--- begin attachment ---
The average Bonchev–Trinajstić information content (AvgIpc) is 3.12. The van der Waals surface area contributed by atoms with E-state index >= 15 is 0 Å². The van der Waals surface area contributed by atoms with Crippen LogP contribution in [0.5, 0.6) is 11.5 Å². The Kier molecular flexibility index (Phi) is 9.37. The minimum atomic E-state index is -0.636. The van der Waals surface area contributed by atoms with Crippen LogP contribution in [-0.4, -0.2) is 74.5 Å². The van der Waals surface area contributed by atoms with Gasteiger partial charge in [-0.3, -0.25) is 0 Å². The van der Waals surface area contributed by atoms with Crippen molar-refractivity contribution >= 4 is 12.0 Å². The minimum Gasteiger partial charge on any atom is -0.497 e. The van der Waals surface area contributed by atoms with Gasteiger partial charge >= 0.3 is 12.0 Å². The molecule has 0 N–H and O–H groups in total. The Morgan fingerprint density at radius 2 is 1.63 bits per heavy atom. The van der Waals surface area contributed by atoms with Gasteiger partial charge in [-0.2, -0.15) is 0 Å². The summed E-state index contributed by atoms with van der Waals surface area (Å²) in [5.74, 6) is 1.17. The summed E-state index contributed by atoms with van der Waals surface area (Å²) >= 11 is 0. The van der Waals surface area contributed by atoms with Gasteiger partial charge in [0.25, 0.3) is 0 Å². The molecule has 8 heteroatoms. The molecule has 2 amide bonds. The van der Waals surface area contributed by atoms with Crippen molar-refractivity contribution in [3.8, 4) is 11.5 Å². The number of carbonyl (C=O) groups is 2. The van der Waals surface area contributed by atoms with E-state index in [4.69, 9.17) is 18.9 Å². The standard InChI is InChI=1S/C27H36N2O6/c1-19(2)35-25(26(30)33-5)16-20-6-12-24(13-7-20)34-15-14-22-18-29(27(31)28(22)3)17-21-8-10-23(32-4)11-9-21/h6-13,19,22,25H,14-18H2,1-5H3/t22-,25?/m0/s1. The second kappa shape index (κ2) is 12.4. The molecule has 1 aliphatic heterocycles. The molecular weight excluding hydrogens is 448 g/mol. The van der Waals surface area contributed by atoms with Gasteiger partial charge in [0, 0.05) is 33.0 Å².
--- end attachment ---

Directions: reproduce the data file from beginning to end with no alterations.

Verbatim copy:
The average Bonchev–Trinajstić information content (AvgIpc) is 3.12. The van der Waals surface area contributed by atoms with E-state index >= 15 is 0 Å². The van der Waals surface area contributed by atoms with Crippen LogP contribution in [0.5, 0.6) is 11.5 Å². The Kier molecular flexibility index (Phi) is 9.37. The minimum atomic E-state index is -0.636. The van der Waals surface area contributed by atoms with Crippen LogP contribution in [-0.4, -0.2) is 74.5 Å². The van der Waals surface area contributed by atoms with Gasteiger partial charge in [-0.3, -0.25) is 0 Å². The van der Waals surface area contributed by atoms with Crippen molar-refractivity contribution >= 4 is 12.0 Å². The minimum Gasteiger partial charge on any atom is -0.497 e. The van der Waals surface area contributed by atoms with Gasteiger partial charge >= 0.3 is 12.0 Å². The molecule has 0 N–H and O–H groups in total. The Morgan fingerprint density at radius 2 is 1.63 bits per heavy atom. The van der Waals surface area contributed by atoms with Gasteiger partial charge in [-0.2, -0.15) is 0 Å². The summed E-state index contributed by atoms with van der Waals surface area (Å²) in [5.74, 6) is 1.17. The summed E-state index contributed by atoms with van der Waals surface area (Å²) >= 11 is 0. The van der Waals surface area contributed by atoms with Gasteiger partial charge in [0.25, 0.3) is 0 Å². The molecule has 8 heteroatoms. The molecule has 2 amide bonds. The van der Waals surface area contributed by atoms with Crippen molar-refractivity contribution in [3.8, 4) is 11.5 Å². The number of carbonyl (C=O) groups is 2. The van der Waals surface area contributed by atoms with E-state index in [4.69, 9.17) is 18.9 Å². The standard InChI is InChI=1S/C27H36N2O6/c1-19(2)35-25(26(30)33-5)16-20-6-12-24(13-7-20)34-15-14-22-18-29(27(31)28(22)3)17-21-8-10-23(32-4)11-9-21/h6-13,19,22,25H,14-18H2,1-5H3/t22-,25?/m0/s1. The second kappa shape index (κ2) is 12.4. The molecule has 1 aliphatic heterocycles. The molecular weight excluding hydrogens is 448 g/mol. The van der Waals surface area contributed by atoms with Gasteiger partial charge in [0, 0.05) is 33.0 Å².